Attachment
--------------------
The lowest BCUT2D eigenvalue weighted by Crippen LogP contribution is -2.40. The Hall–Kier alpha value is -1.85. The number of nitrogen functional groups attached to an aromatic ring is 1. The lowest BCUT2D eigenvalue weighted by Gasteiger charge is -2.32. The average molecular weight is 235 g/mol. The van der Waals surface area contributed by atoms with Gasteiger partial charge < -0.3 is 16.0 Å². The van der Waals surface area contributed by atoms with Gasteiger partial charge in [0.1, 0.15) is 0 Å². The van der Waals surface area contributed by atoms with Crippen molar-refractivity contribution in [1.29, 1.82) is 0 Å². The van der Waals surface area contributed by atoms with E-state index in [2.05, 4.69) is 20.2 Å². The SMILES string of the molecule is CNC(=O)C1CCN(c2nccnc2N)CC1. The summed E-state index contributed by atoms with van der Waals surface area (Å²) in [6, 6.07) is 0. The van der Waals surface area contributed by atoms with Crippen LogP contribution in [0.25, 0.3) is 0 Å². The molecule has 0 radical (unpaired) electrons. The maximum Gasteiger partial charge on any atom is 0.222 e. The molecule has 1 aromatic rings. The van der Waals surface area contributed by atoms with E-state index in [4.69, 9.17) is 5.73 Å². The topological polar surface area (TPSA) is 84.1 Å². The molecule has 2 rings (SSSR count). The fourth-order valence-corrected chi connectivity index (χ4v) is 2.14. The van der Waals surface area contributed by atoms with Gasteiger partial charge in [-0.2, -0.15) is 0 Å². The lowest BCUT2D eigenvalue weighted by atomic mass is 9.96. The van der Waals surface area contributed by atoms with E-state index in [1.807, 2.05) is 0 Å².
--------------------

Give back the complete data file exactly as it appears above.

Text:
The lowest BCUT2D eigenvalue weighted by Crippen LogP contribution is -2.40. The Hall–Kier alpha value is -1.85. The number of nitrogen functional groups attached to an aromatic ring is 1. The lowest BCUT2D eigenvalue weighted by Gasteiger charge is -2.32. The average molecular weight is 235 g/mol. The van der Waals surface area contributed by atoms with Gasteiger partial charge < -0.3 is 16.0 Å². The van der Waals surface area contributed by atoms with Gasteiger partial charge in [0.1, 0.15) is 0 Å². The van der Waals surface area contributed by atoms with Crippen molar-refractivity contribution in [1.29, 1.82) is 0 Å². The van der Waals surface area contributed by atoms with E-state index in [2.05, 4.69) is 20.2 Å². The SMILES string of the molecule is CNC(=O)C1CCN(c2nccnc2N)CC1. The summed E-state index contributed by atoms with van der Waals surface area (Å²) in [6, 6.07) is 0. The van der Waals surface area contributed by atoms with Crippen LogP contribution in [0.25, 0.3) is 0 Å². The molecule has 0 radical (unpaired) electrons. The maximum Gasteiger partial charge on any atom is 0.222 e. The molecule has 1 aromatic rings. The van der Waals surface area contributed by atoms with E-state index in [4.69, 9.17) is 5.73 Å². The topological polar surface area (TPSA) is 84.1 Å². The molecule has 2 rings (SSSR count). The fourth-order valence-corrected chi connectivity index (χ4v) is 2.14. The van der Waals surface area contributed by atoms with Gasteiger partial charge in [-0.2, -0.15) is 0 Å². The lowest BCUT2D eigenvalue weighted by atomic mass is 9.96. The van der Waals surface area contributed by atoms with E-state index in [1.807, 2.05) is 0 Å².